We all remember privacy policy gate, right? In the build-up to GDPR coming into power in May 2018, companies lost the plot and destroyed our inboxes with privacy policies. Thankfully, according to a report by the Data Protection Commission of Ireland, public knowledge around data protection has gone far beyond an email inconvenience.

Here are some of the key findings from the DPC’s first annual report which looks at 25 May to 31 December 2018.

The Public’s Concern With Data Protection

The report’s findings show there’s been a significant increase in how the public view their data protection rights. During the period of the report, 4740 valid breaches of data security were recorded versus 2795 in 2017. It’s no coincidence this increase accompanies the introduction of GDPR as the people now realise that companies and organisations have a responsibility to protect the personal data of people who trust them.

My own example is another way GDPR can be used to take back control of your own personal data. In short, I looked at the Catholic church as an organisation who has my personal data without my consent. So I raised it with the DPC. I’m still waiting for this to be resolved, but it’s moving in the right direction, an indicator that people really could take back the power when it comes to their own personal data.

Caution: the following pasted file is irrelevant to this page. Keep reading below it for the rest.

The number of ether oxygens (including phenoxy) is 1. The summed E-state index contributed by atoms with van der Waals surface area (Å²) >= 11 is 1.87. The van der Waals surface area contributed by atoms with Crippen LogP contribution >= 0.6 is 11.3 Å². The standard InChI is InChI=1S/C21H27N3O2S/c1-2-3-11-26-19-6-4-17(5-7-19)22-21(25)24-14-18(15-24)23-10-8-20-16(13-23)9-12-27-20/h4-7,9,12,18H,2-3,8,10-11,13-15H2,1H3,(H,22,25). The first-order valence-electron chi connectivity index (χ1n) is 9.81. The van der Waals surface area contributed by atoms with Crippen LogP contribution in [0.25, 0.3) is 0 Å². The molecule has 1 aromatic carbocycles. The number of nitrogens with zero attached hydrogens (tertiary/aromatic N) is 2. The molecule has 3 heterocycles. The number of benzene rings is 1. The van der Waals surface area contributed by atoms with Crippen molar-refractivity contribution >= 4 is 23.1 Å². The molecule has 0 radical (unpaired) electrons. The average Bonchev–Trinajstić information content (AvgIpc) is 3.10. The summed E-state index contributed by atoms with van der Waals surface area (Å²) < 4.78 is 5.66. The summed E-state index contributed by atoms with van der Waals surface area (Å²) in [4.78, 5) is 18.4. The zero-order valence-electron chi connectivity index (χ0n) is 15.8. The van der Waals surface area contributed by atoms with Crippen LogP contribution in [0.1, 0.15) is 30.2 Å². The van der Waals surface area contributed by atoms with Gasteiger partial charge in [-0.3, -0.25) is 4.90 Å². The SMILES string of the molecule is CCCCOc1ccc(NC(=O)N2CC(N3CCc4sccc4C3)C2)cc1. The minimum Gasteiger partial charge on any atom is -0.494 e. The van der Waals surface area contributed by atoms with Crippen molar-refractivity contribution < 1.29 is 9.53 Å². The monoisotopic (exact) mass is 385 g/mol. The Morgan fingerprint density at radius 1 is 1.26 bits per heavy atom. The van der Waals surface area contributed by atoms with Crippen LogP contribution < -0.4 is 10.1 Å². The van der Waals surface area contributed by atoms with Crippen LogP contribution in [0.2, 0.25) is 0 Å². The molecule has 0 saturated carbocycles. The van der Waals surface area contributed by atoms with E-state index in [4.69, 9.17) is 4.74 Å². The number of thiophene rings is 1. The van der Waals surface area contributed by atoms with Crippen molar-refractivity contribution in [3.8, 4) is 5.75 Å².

Helen Dixon: Data Protection Commissioner

The Irish DPC is fast becoming the hub of data protection in Europe. The Data Protection Commissioner, Helen Dixon, believes “the rise in the number of complaints and queries demonstrates a new level of mobilisation to action on the part of individuals to tackle what they see as misuse or failure to adequately explain what is being done with their data.”

GDPR has made a massive impact with Dixon stating “Although we are still in the stage of having to bust some myths and misunderstandings that have built up around the GDPR, we feel very optimistic about the improvements we will see in Ireland in personal-data-handling practices over the next few years.”

Data Protection Case Studies

Perhaps the highlight of the report is a collection of case studies which really helped me to understand just how far-reaching GDPR is. In here, you’ll be able to read about how Currys took a customer’s email address for the sending of a receipt, but then this email was used for marketing. There’s also a mention of how Ryanair sent customer details to another customer with the mistake being found out when the two customers ended up talking about the incident.

We’ve reached a stage now where, thanks to GDPR, people have somewhere to go when they fell their data rights have been infringed upon.

I know you didn’t wake up this morning thinking you’d read a data protection report, but those case studies really are interesting. Give it a go, you might like it.

Read the full report.

What Did You Think Of That?